MK32 organized the panel on “Mekong – Salween Basins: Development and Challenges” along with the Thailand Research Council and the other leading Universities in the northeast of Thailand in the annual forum called Thailand Regional Research Expo 2016. The panel was held on March 4, 2016 at Ubon Ratchathani Rajabhat University.
In this great opportunity, MK32 had received the positive responses from 5 fellows in our project and one respective professor from MK31 to be our honorable panelists.
The panelists and the topics detail are as below..
1) “Livelihood development in fishery management of the Lower Mekong Basin, Cambodia”
By Dr. Serey Sok, Mekong fellow, WLE Greater Mekong (MK32) and lecturer, Royal University of Phnom Penh
2) “Women and resource management and development in Laos”
By Ms. Minitta Taosouvanh, Mekong fellow, WLE Greater Mekong (MK32) and CLICK organization (Laos)
3) “Mekong river sand mining management in Vietnam from Vietnamese experiences”
By Dr. Nguyen Phuong Le, Mekong fellow, WLE Greater Mekong (MK32) and lecturer, National University of Vietnam
4) “Fish contract farming and implications for sustainable Mekong development”
By Dr. Soimart Rungmanee, Mekong fellow, WLE Greater Mekong (MK32) and lecturer, Thammasat University
5) “Development in Salween river basin: Myanmar experiences”
By Prof. Saw Win, a retired Rector of Maubin University, an Executive Director of Renewable Energy Association Myanmar (REAM)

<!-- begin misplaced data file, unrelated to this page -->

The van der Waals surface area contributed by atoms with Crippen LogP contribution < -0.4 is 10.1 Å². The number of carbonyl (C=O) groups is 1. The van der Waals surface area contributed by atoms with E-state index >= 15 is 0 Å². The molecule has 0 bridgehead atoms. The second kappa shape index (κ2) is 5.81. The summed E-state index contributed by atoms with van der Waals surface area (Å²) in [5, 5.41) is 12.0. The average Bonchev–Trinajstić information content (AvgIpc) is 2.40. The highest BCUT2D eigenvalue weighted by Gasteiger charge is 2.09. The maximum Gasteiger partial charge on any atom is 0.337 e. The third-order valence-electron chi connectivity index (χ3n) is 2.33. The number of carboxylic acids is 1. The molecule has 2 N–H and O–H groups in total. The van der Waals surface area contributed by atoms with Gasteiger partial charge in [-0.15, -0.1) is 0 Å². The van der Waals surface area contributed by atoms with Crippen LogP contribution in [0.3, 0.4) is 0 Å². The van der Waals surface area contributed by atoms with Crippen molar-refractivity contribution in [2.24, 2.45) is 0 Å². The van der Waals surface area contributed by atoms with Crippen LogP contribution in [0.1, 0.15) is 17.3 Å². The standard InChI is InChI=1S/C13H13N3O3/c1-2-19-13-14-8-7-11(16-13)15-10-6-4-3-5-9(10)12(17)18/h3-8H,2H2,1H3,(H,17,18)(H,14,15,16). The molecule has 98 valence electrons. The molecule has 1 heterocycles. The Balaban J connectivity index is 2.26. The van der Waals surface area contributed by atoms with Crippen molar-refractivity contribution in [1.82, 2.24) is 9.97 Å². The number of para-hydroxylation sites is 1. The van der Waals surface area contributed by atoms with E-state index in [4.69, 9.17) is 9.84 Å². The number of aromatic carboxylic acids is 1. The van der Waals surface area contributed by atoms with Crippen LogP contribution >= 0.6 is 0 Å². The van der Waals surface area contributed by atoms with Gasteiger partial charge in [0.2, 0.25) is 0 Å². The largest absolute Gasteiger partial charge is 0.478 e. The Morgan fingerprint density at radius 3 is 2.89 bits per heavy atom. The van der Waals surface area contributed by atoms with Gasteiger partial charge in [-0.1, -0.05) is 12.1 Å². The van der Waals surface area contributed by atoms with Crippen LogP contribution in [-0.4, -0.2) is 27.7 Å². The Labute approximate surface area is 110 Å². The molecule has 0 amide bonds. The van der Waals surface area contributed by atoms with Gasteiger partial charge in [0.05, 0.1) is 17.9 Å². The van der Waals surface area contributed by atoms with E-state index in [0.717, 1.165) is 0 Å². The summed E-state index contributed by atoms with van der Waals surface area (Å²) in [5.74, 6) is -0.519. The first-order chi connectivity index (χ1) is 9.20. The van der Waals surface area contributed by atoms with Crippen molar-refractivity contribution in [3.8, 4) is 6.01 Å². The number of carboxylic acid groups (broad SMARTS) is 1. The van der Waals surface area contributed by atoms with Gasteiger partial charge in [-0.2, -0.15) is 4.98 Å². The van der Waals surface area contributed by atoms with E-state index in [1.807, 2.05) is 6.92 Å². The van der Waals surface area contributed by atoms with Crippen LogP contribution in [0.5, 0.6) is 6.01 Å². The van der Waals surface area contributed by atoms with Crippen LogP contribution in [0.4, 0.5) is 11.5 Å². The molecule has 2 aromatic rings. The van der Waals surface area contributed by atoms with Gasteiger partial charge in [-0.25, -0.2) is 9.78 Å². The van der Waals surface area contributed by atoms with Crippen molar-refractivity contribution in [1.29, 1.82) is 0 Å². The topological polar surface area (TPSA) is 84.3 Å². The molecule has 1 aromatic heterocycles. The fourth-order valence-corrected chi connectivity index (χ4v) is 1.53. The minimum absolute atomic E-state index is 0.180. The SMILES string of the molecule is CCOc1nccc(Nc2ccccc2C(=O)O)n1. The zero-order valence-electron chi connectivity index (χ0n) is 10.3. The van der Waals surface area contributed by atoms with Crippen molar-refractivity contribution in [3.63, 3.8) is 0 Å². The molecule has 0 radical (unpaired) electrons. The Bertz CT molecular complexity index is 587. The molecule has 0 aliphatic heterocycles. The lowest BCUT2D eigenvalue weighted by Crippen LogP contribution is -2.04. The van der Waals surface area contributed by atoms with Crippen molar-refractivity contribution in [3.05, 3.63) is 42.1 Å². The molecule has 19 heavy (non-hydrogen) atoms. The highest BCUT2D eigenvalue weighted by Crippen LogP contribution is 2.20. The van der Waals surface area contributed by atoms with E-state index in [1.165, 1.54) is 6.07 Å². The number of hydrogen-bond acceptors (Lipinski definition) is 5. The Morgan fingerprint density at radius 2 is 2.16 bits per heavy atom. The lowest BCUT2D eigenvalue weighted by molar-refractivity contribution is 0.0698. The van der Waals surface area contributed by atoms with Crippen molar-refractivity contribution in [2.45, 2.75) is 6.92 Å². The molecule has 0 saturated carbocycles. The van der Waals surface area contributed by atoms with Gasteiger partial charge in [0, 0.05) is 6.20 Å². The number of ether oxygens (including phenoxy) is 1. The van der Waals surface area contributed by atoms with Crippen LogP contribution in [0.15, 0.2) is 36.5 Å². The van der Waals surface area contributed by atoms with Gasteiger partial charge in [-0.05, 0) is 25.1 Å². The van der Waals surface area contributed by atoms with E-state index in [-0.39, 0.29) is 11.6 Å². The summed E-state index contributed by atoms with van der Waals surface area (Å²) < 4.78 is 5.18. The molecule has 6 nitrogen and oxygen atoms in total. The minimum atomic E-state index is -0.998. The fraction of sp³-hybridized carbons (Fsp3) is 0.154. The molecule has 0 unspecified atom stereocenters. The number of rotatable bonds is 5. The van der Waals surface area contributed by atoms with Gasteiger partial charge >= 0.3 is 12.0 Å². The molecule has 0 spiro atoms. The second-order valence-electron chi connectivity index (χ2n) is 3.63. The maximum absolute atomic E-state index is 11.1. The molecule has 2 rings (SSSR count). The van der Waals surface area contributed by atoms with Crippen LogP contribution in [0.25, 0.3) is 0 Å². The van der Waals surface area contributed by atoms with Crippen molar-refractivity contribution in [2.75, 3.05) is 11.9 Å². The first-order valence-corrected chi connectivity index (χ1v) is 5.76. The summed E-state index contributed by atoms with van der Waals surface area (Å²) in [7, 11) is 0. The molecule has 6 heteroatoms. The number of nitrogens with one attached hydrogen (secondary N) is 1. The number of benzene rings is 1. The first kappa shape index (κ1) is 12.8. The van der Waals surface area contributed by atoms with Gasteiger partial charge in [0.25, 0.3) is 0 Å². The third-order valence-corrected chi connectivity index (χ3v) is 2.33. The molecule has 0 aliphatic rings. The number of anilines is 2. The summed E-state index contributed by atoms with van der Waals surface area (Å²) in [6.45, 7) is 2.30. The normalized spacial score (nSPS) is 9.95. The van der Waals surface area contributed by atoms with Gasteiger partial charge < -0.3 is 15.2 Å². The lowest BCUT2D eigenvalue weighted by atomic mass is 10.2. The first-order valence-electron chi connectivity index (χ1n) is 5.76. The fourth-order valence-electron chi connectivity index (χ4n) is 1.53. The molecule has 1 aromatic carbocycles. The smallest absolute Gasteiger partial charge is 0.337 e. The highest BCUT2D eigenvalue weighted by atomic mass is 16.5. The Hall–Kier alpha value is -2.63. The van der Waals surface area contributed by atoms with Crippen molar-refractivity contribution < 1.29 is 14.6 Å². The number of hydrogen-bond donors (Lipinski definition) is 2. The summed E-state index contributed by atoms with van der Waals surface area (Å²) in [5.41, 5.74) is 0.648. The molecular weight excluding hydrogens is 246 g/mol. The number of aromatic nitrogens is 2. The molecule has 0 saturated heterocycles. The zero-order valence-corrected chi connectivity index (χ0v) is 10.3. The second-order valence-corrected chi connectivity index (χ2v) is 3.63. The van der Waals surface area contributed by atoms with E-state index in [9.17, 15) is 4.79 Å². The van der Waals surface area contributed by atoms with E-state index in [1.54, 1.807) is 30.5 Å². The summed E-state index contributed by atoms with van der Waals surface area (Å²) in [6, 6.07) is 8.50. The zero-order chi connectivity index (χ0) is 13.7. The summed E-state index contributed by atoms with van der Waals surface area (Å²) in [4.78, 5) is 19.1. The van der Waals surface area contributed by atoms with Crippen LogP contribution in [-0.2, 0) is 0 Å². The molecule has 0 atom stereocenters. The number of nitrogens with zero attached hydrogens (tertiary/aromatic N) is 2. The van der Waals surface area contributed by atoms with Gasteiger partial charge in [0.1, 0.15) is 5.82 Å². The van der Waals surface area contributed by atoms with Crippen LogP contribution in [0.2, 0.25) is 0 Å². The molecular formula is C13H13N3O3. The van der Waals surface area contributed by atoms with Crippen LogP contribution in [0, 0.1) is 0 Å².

6) “Women and social justice in water and land governance: A case study of women’s livelihoods in a village affected by Hua Na Dam”
By Dr. Surasom Krisnachuta, Mekong fellow, WLE Greater Mekong (MK32) and lecturer, Ubon Ratchathani University
This panel is to reflect development in the Mekong and Salween river basins. Throughout the regions, the term “development” has contested views and it has been hotly debated by stakeholders who have different convening powers. With this, over the past 2 decades, the basins have become political and economic landscapes that have been dominantly controlled by donors, developers, and financiers especially the World Bank and ADB (Asian Development Bank). Hence, countries in the region have dissimilar political, bureaucratic, rules, regulation and law systems underlying policies on development agendas and their implementation. Civil societies have countered development projects that potentially harm to local livelihoods and ecology. Thus, to discuss on development and challenges on Mekong-Salween river basins would be greatly fruitful in understanding..
- What the development agendas, policies and their impacts on local people and ecologies taking case studies in Cambodia, Laos, Vietnam and Thailand.
- What are challenges that need to be tackled and how universities have been playing roles in linking sciences into policies for sustainable development.